Sophia’s #CBR4 Review #9 The Immortal Life of Henrietta Lacks by Rebecca Skloot
I first saw The Immortal Life of Henrietta Lacks (2011) by Rebecca Skloot on my mother’s nightstand. She’s a librarian and often gets word of good books before me. So when I saw it again on the library’s kindle page, I immediately put a hold on it.
I enjoy reading non-fiction because I like to learn new things and understand other people’s lives. The Immortal Life of Henrietta Lacks is a fascinating book for a number of reasons. This book looks into the lives of a very poor, black family in the South, medical research, the development of cellular cultures, and the ethics of taking tissues from patients and the patients’ right to be informed.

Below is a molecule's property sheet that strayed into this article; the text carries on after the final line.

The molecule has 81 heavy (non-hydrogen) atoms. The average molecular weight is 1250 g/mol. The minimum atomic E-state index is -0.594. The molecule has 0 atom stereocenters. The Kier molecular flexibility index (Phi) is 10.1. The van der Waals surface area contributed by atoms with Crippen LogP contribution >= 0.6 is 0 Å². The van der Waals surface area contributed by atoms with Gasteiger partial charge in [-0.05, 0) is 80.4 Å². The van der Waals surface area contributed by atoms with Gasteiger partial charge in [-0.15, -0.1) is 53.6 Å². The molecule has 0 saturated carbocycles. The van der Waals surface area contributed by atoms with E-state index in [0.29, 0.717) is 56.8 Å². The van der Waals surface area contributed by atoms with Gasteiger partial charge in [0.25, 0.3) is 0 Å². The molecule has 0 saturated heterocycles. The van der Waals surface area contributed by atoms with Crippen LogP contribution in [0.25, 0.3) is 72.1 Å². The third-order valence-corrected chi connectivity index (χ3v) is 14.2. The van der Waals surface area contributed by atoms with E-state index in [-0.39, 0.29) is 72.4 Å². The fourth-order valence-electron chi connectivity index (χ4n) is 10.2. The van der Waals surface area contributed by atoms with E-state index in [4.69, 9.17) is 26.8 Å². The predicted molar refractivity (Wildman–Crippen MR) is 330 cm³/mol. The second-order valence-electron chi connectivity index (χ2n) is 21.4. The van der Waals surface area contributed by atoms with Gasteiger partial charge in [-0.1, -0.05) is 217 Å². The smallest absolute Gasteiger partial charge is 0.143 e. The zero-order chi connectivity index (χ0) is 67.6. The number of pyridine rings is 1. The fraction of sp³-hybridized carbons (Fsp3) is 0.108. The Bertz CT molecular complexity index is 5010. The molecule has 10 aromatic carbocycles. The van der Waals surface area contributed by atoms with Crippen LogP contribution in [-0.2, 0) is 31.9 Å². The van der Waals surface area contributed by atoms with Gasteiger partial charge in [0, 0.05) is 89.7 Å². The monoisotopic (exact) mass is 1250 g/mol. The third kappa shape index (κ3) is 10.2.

Henrietta Lacks is a poor, black woman, whose ancestors were slaves. When she was receiving treatment and dying of cervical cancer at Johns Hopkins in the 1950’s, scientists took some of the cancerous cells from her tumour. These cells were the first cells that scientists were able to cultivate. Because of the cells’ hardiness, they were used in countless experiments throughout the world. No one in the Lacks family gave permission for this and they did not learn of it until twenty years after her death. The revelation that their mother was spread all over the world affected her children deeply.
Read the rest here.